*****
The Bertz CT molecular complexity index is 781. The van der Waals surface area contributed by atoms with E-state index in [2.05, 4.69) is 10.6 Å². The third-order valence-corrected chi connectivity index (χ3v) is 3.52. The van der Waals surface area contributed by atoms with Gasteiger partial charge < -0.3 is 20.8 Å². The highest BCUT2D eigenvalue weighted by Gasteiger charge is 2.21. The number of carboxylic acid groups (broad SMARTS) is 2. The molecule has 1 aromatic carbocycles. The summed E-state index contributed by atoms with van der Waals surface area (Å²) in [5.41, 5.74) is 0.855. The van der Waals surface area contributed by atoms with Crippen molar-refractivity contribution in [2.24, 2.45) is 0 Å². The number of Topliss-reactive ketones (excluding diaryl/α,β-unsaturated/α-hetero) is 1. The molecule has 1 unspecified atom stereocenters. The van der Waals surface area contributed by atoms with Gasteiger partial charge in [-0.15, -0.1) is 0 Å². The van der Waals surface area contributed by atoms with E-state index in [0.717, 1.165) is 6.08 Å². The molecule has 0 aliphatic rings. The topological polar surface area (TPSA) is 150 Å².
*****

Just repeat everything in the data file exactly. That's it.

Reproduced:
The Bertz CT molecular complexity index is 781. The van der Waals surface area contributed by atoms with E-state index in [2.05, 4.69) is 10.6 Å². The third-order valence-corrected chi connectivity index (χ3v) is 3.52. The van der Waals surface area contributed by atoms with Gasteiger partial charge < -0.3 is 20.8 Å². The highest BCUT2D eigenvalue weighted by Gasteiger charge is 2.21. The number of carboxylic acid groups (broad SMARTS) is 2. The molecule has 1 aromatic carbocycles. The summed E-state index contributed by atoms with van der Waals surface area (Å²) in [5.41, 5.74) is 0.855. The van der Waals surface area contributed by atoms with Crippen molar-refractivity contribution in [2.24, 2.45) is 0 Å². The number of Topliss-reactive ketones (excluding diaryl/α,β-unsaturated/α-hetero) is 1. The molecule has 1 unspecified atom stereocenters. The van der Waals surface area contributed by atoms with Gasteiger partial charge in [-0.15, -0.1) is 0 Å². The van der Waals surface area contributed by atoms with E-state index in [0.717, 1.165) is 6.08 Å². The molecule has 0 aliphatic rings. The topological polar surface area (TPSA) is 150 Å².